Issues to Watch

Scandalous and Immoral Trademarks Are (Almost) In!


*Reginald Smallwood

Imagine that you are Native American and you are invited to a Washington Redskins (Redskins) game.  Or you are Asian and you are invited to the concert of an Asian-American band called “The Slants.”  Now imagine that you are in the mall and see a mannequin in the Urban Outfitters’ window wearing a t-shirt that says “FUCT.”  Is any one of these phrases more offensive than the others?  Should these word marks be registrable and protected by the United States Patent and Trademark Office (USPTO)?  In Tam, the United States Supreme Court held that the USPTO could not deny registration to disparaging trademarks.  Matal v. Tam, 582 U.S. ___, 137 S. Ct. 1744, 1747 (2017).  Now, the Court has the opportunity to determine if the USPTO can deny registration to scandalous and immoral trademarks.  See In re Brunetti, 877 F.3d 1330, 1335 (Fed. Cir. 2017).

I.  Introduction to Trademarks

Trademarks are distinctive symbols that identify and distinguish the source of the goods or services[1] of one party from those of others.  Trademark, Patent, or Copyright?, U.S. Patent & Trademark Office (June 9, 2016, 1:41 PM), https://www.uspto.gov/trademarks-getting-started/trademark-basics/trademark-patent-or-copyright.  These marks include words, phrases, designs, or symbols.  Id.  Trademarks are most often used as a company’s slogan, brand name, or logo.  Id.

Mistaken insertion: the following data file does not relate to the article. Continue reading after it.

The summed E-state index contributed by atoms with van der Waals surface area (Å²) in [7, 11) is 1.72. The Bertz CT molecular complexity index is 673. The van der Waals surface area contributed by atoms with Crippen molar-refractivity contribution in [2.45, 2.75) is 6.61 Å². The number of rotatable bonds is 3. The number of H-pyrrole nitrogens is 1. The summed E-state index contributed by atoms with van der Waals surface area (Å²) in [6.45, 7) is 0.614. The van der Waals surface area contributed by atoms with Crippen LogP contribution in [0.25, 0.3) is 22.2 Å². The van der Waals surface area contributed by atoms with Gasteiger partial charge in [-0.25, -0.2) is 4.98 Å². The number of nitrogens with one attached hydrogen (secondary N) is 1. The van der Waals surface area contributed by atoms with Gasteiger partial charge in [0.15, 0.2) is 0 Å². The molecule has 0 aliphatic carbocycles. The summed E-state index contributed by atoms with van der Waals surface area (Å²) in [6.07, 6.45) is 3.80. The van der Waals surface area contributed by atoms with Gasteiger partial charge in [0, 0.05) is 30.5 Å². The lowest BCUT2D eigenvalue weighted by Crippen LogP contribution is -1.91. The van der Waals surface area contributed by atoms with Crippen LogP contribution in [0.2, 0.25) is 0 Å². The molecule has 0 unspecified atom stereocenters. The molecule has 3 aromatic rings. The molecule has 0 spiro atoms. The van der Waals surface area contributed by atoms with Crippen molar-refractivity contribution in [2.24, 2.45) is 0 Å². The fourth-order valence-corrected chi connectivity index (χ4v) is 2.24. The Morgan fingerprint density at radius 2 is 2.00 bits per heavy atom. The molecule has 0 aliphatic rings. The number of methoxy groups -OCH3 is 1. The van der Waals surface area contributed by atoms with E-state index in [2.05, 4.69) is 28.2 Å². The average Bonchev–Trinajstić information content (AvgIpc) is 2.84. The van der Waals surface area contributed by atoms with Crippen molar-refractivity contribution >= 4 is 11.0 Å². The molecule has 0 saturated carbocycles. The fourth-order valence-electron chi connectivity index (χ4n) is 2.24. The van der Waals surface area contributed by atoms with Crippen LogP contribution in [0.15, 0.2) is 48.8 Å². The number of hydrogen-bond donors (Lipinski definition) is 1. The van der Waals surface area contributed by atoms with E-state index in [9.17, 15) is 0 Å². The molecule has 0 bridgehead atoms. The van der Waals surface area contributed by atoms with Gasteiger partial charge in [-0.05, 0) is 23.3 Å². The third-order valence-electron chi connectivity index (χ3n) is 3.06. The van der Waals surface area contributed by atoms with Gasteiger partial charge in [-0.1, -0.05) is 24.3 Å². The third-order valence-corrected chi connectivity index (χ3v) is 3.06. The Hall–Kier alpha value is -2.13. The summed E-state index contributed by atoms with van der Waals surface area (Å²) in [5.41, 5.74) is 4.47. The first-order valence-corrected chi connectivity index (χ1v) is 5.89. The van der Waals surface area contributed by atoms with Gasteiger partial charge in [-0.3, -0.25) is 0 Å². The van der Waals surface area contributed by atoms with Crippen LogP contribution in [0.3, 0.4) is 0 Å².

Trademark law was traditionally regulated by common law amongst the states.  Tam, 137 S. Ct. at 1751.  In 1946, Congress passed the Lanham Act, which is the foundation of federal trademark law.  Id. at 1752.  The USPTO grants and denies federal trademark registration.  See id. at 1753.  Trademarks that are not registered with the USPTO can still receive protections under the Lanham Act and state common law.  Id. at 1752–53.  However, federal registration is particularly advantageous because it gives the public notice of the registrant’s claim of ownership of the mark, establishes a nationwide legal presumption of ownership, and grants the exclusive right to use the mark on or in connection with the goods or services set forth in the registration.  U.S. Patent & Trademark Office, supra.

II.  History of Disparaging Trademark Registration

The Lanham Act contains several provisions that bar federal trademark registration.  In particular, one provision states:

No trademark by which the goods of the applicant may be distinguished from the goods of others shall be refused registration on the principal register on account of its nature unless it—

(a) Consists of or comprises immoral, deceptive, or scandalous matter; or matter which may disparage or falsely suggest a connection with persons, living or dead, institutions, beliefs, or national symbols, or bring them into contempt, or disrepute . . . .

15 U.S.C. § 1052 (emphasis added).